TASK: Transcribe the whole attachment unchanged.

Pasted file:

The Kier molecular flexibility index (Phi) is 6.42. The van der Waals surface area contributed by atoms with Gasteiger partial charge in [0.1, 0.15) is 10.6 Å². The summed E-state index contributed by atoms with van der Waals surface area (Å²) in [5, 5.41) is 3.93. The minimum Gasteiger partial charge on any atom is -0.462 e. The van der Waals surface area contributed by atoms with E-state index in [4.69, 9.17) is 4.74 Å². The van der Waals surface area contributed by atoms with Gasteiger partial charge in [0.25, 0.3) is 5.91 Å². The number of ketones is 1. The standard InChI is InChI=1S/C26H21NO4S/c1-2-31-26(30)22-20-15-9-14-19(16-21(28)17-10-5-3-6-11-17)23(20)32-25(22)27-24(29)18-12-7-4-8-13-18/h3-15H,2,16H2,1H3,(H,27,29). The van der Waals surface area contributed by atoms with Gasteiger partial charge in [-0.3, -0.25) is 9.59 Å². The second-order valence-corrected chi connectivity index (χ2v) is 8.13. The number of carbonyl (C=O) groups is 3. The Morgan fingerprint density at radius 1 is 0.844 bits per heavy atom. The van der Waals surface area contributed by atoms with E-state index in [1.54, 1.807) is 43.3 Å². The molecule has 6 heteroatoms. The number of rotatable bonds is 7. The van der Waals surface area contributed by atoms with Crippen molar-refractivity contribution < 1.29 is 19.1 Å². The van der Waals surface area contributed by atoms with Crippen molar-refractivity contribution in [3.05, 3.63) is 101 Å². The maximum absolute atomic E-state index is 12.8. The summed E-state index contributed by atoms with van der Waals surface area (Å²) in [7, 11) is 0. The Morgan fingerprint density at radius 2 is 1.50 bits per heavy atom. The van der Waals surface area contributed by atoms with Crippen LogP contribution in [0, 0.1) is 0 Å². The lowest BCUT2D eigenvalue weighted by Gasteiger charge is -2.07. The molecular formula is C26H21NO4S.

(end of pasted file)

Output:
The Kier molecular flexibility index (Phi) is 6.42. The van der Waals surface area contributed by atoms with Gasteiger partial charge in [0.1, 0.15) is 10.6 Å². The summed E-state index contributed by atoms with van der Waals surface area (Å²) in [5, 5.41) is 3.93. The minimum Gasteiger partial charge on any atom is -0.462 e. The van der Waals surface area contributed by atoms with E-state index in [4.69, 9.17) is 4.74 Å². The van der Waals surface area contributed by atoms with Gasteiger partial charge in [0.25, 0.3) is 5.91 Å². The number of ketones is 1. The standard InChI is InChI=1S/C26H21NO4S/c1-2-31-26(30)22-20-15-9-14-19(16-21(28)17-10-5-3-6-11-17)23(20)32-25(22)27-24(29)18-12-7-4-8-13-18/h3-15H,2,16H2,1H3,(H,27,29). The van der Waals surface area contributed by atoms with Gasteiger partial charge in [-0.3, -0.25) is 9.59 Å². The second-order valence-corrected chi connectivity index (χ2v) is 8.13. The number of carbonyl (C=O) groups is 3. The Morgan fingerprint density at radius 1 is 0.844 bits per heavy atom. The van der Waals surface area contributed by atoms with E-state index in [1.54, 1.807) is 43.3 Å². The molecule has 6 heteroatoms. The number of rotatable bonds is 7. The van der Waals surface area contributed by atoms with Crippen molar-refractivity contribution < 1.29 is 19.1 Å². The van der Waals surface area contributed by atoms with Crippen molar-refractivity contribution in [3.05, 3.63) is 101 Å². The maximum absolute atomic E-state index is 12.8. The summed E-state index contributed by atoms with van der Waals surface area (Å²) in [7, 11) is 0. The Morgan fingerprint density at radius 2 is 1.50 bits per heavy atom. The van der Waals surface area contributed by atoms with Crippen LogP contribution in [0, 0.1) is 0 Å². The lowest BCUT2D eigenvalue weighted by Gasteiger charge is -2.07. The molecular formula is C26H21NO4S.